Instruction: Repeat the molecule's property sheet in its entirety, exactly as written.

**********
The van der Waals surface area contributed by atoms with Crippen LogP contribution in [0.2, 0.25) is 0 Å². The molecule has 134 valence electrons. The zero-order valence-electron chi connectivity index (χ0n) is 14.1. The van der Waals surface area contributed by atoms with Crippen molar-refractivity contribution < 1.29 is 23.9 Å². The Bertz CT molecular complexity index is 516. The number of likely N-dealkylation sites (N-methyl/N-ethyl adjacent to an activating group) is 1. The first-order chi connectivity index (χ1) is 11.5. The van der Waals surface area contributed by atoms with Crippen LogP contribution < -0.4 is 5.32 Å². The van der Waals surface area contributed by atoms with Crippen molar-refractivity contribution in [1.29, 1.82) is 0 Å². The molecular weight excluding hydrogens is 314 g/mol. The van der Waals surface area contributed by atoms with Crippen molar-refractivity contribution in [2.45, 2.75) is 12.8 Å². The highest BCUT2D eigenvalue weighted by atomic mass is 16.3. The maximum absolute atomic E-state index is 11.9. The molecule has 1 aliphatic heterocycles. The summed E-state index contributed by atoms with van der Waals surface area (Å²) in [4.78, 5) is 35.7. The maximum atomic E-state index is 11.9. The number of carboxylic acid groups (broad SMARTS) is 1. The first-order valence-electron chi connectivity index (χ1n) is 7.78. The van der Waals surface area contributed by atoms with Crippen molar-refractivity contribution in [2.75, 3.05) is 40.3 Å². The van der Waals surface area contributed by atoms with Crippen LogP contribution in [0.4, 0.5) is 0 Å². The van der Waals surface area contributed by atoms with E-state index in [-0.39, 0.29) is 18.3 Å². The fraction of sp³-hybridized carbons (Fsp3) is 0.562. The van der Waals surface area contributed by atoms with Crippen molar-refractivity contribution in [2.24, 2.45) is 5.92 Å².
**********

The van der Waals surface area contributed by atoms with Crippen LogP contribution in [0.2, 0.25) is 0 Å². The molecule has 134 valence electrons. The zero-order valence-electron chi connectivity index (χ0n) is 14.1. The van der Waals surface area contributed by atoms with Crippen molar-refractivity contribution < 1.29 is 23.9 Å². The Bertz CT molecular complexity index is 516. The number of likely N-dealkylation sites (N-methyl/N-ethyl adjacent to an activating group) is 1. The first-order chi connectivity index (χ1) is 11.5. The van der Waals surface area contributed by atoms with Crippen LogP contribution < -0.4 is 5.32 Å². The van der Waals surface area contributed by atoms with Crippen molar-refractivity contribution in [1.29, 1.82) is 0 Å². The molecular weight excluding hydrogens is 314 g/mol. The van der Waals surface area contributed by atoms with Crippen molar-refractivity contribution in [2.45, 2.75) is 12.8 Å². The highest BCUT2D eigenvalue weighted by atomic mass is 16.3. The maximum absolute atomic E-state index is 11.9. The molecule has 1 aliphatic heterocycles. The summed E-state index contributed by atoms with van der Waals surface area (Å²) in [4.78, 5) is 35.7. The maximum atomic E-state index is 11.9. The number of carboxylic acid groups (broad SMARTS) is 1. The first-order valence-electron chi connectivity index (χ1n) is 7.78. The van der Waals surface area contributed by atoms with Crippen molar-refractivity contribution in [2.75, 3.05) is 40.3 Å². The van der Waals surface area contributed by atoms with Crippen LogP contribution in [0.4, 0.5) is 0 Å². The van der Waals surface area contributed by atoms with E-state index in [-0.39, 0.29) is 18.3 Å². The fraction of sp³-hybridized carbons (Fsp3) is 0.562. The van der Waals surface area contributed by atoms with Crippen molar-refractivity contribution in [2.24, 2.45) is 5.92 Å².